Mumbai, Apr 30 (UNI) Although it is true that cricket is no longer a gentleman's game, Indian cricketers should refrain from taking the game to such a level that it is played by ''asabhya (uncivilised)'' people, an editorial in the Shiv Sena mouthpiece ''Saamna'' said here today.
Incidentally, Shiv Sena supremo Balasaheb Thackeray is a great cricket fan.
Money has always played an important part in cricket but, now, ''thoshas (fist-cuffs)'' too have entered the game, the editorial rued, while referring to the unpleasant Harbhajan Singh-Sreesanth episode.
The editorial, while noting that sledging is quite common in cricket to psychologically demoralise the rival players, however, pointed out that Indian cricket had been free of this malaise till now. However, over the last few years, the youthful players are leaving an impression in this area too, the editorial said.
Anger, the editorial pointed out, drives a person to commit mad acts and Harbhajan has done exactly this and has allowed Rs 2.70 crore to flow down the drain. Sreesanth, who was slapped, also belongs to the same category as Harbhajan, the organ said.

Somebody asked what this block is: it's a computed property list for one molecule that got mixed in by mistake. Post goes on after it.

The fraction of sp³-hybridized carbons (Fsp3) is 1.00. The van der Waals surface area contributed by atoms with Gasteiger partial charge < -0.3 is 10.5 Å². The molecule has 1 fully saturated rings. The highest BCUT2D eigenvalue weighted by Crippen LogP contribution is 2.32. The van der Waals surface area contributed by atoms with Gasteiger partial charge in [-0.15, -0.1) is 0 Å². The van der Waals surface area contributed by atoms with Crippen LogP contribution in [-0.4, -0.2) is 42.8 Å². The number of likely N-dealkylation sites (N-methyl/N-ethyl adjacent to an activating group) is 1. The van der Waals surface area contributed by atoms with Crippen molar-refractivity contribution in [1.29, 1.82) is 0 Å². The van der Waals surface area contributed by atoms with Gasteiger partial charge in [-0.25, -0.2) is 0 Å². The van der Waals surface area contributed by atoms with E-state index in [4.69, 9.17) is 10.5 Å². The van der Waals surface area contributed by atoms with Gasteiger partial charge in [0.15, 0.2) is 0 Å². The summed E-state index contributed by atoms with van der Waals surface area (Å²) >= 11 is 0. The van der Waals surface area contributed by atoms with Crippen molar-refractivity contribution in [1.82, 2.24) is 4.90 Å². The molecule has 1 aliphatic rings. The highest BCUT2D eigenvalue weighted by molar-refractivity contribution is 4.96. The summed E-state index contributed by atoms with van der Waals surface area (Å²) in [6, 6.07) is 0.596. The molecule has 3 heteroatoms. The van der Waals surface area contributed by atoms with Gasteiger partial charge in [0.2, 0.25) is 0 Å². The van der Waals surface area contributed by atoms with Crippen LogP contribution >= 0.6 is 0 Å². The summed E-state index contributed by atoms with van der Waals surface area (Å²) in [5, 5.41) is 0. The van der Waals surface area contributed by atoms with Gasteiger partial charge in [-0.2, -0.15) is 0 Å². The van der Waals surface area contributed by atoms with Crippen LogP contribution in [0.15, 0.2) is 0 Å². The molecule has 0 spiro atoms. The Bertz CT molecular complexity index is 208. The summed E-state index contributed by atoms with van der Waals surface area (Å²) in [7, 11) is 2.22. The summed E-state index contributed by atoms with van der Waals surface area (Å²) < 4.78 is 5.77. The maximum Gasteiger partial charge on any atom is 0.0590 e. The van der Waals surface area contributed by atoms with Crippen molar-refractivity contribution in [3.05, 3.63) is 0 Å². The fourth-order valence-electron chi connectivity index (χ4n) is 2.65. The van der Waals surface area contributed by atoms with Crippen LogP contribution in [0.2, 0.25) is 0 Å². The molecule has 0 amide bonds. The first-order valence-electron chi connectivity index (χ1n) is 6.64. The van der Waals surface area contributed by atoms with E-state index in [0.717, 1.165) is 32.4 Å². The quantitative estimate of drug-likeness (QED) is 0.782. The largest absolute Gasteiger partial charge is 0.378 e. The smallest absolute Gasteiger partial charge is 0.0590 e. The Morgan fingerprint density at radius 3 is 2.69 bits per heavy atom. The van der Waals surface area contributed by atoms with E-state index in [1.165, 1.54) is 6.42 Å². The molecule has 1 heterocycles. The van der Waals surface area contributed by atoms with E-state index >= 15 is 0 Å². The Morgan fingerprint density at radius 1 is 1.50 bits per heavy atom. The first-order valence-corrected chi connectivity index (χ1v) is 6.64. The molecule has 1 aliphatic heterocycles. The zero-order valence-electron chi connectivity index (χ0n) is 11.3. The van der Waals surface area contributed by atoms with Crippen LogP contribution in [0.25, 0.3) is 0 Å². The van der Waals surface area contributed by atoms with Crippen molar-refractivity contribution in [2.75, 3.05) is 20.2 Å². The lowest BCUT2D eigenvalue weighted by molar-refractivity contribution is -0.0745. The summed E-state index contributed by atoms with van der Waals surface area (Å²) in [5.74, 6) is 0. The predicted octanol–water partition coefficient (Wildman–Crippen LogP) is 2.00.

A moment's madness has spoilt Harbhajan's career and players like Sreesanth too, should learn a lesson from this, the editorial said.
The editorial suggested that apart from the physiotherapist which the cricket management appoints for the team, a ''Yoga guru'' too should be appointed so as to help the players maintain their mental balance.
Meanwhile, reacting to the ''red card'' shown to Mr K P S Gill by the Indian Olympic Association (IOA), the editorial said Mr Gill should have quit immediately after the India was disqualified for the Beijing Olympics. After Indian Hockey Federation secretary Jothikumaran was caught accepting a bribe in a sting operation by a television channel, Mr Gill had another chance to resign. But, again, he did not do so, the editorial said.
Although an efficient police officer, Mr Gill has been unable to return the Indian hockey's golden era, the editorial said.
It also took a dig at IOA chief Suresh Kalmadi. The name of India, the editorial lamented, cannot be found even at the end of the medals list although Mr Kalmadi has held his sway for several years.
Harbhajan and Gill are ''tendencies'' and care should be taken to ensure that such tendencies do not spread, the editoral said.
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